The Lakewood plan would have created a home for a transit-centered project.
Aherd of Texas Longhorn from Searle Ranch in Monument leads the annual National Western Stock Show parade as it makes its way up 17th Avenue in downtown Denver on Thursday. Along with the cattle were horseback riders, cowboys and cowgirls, the Westernaires and antique tractors. The parade was led by Grand Marshal Rich Karlis, a former Denver Broncos placekicker. The stock show opens Saturday and runs through Jan. 24.
Helen H. Richardson, The Denver Post
A proposed land deal between Lakewood and the federal government that held out the tantalizing hope of creating a home for a transit-centered development on 59 acres along the W light-rail line has fizzled out.
In a letter sent this week to Lakewood City Manager Kathy Hodgson, Public Buildings Service regional commissioner Timothy Horne said the U.S. General Services Administration would launch a “competitive procurement” process for the parcel next month.
“It is important for GSA to move forward to address the critical facility needs of our tenants on the (Denver Federal Center),” he wrote.
Hodgson informed council members in a letter made public Thursday that the federal government had “terminated negotiations with the city” because Lakewood would be unable to meet a Jan. 22 deadline to act on the proposed agreement.
In late October, the outgoing City Council voted to put off a decision on the deal until March 28 so more public input could be gathered.
Hodgson said she was surprised by the feds’ imposition of the January deadline, which she was not made aware of until mid-November.
Mayor Adam Paul said that although the federal government’s newly instated deadline was impossible for the city to meet, he conceded that the council didn’t warn federal officials in October that it would be pushing a decision on the deal out nearly half a year.
“We kind of threw that out, and they didn’t feel like they could wait that long,” Paul said.
Sally Mayberry, public affairs officer for the GSA Rocky Mountain Region, on Thursday said her agency imposed the Jan. 22 deadline because its tenants have “critical facility needs” at the Denver Federal Center.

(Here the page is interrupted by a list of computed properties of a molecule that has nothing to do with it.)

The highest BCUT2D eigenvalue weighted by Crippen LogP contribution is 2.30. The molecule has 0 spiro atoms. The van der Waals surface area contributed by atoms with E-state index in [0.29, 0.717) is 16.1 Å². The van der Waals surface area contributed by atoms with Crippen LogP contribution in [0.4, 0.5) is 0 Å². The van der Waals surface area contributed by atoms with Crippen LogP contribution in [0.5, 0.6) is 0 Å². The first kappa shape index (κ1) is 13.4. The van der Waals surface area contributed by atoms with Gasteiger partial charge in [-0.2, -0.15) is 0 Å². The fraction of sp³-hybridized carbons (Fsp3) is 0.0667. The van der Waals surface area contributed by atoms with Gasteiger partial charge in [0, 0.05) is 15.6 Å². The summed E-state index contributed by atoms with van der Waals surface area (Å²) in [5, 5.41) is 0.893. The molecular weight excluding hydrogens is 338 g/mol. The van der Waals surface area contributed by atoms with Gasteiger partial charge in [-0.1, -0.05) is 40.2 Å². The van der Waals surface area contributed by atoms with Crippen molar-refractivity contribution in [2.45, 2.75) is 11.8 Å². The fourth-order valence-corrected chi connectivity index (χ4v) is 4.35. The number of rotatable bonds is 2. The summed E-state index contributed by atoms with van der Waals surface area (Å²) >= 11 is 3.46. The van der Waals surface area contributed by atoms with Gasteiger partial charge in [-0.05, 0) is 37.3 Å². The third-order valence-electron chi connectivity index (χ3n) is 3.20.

She noted that negotiations with Lakewood over the property have been ongoing for two years.
“GSA plans to start a competitive procurement for the exchange project, starting with the issuance of a request for qualifications,” Mayberry said.
The unusual deal had called for Lakewood to build a $25.2 million lab at the Denver Federal Center and, in exchange, receive the 59acre parcel that the federal government owns at the southeast corner of Union Boulevard and U.S. 6.
The city then would be able to sell off pieces of the property to developers with the intention they be built out as part of a cohesive vision for the future Denver Federal Center Station neighborhood,
complete with residential, retail and office space along a critical transportation spine between Denver and its western suburbs.
The exchange wasn’t without its detractors. Many residents were concerned about the financing details of the deal and about environmental remediation at the site, which was at one time home to the Denver Ordnance Plant.
Hodgson said she is not certain what role, if any, Lakewood will play with the property now that the federal government has pulled the plug on the lab-forland deal.
But she said it remains a priority for the city to see it developed wisely.
“At the end of the day, this is still an important piece of property in the city of Lakewood,” she said. “That matters to the city, regardless of ownership.”